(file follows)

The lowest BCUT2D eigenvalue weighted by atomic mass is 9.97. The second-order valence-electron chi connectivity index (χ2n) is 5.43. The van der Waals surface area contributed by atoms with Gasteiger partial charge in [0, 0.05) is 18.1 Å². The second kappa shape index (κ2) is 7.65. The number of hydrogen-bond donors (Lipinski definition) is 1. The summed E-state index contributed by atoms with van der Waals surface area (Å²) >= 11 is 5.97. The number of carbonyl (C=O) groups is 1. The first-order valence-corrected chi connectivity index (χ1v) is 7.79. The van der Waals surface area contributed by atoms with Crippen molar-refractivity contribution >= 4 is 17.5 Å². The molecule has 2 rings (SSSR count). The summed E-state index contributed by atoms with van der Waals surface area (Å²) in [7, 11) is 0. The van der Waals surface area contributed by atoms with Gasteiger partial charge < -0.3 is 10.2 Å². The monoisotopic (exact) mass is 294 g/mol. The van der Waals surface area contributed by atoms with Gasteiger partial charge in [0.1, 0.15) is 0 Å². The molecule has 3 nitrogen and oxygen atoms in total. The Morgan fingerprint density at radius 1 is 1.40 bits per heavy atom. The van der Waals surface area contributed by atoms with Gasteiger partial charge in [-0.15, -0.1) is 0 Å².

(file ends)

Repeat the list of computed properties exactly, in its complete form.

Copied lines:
The lowest BCUT2D eigenvalue weighted by atomic mass is 9.97. The second-order valence-electron chi connectivity index (χ2n) is 5.43. The van der Waals surface area contributed by atoms with Gasteiger partial charge in [0, 0.05) is 18.1 Å². The second kappa shape index (κ2) is 7.65. The number of hydrogen-bond donors (Lipinski definition) is 1. The summed E-state index contributed by atoms with van der Waals surface area (Å²) >= 11 is 5.97. The number of carbonyl (C=O) groups is 1. The first-order valence-corrected chi connectivity index (χ1v) is 7.79. The van der Waals surface area contributed by atoms with Crippen molar-refractivity contribution >= 4 is 17.5 Å². The molecule has 2 rings (SSSR count). The summed E-state index contributed by atoms with van der Waals surface area (Å²) in [7, 11) is 0. The van der Waals surface area contributed by atoms with Gasteiger partial charge < -0.3 is 10.2 Å². The monoisotopic (exact) mass is 294 g/mol. The van der Waals surface area contributed by atoms with Gasteiger partial charge in [0.1, 0.15) is 0 Å². The molecule has 3 nitrogen and oxygen atoms in total. The Morgan fingerprint density at radius 1 is 1.40 bits per heavy atom. The van der Waals surface area contributed by atoms with Gasteiger partial charge in [-0.15, -0.1) is 0 Å².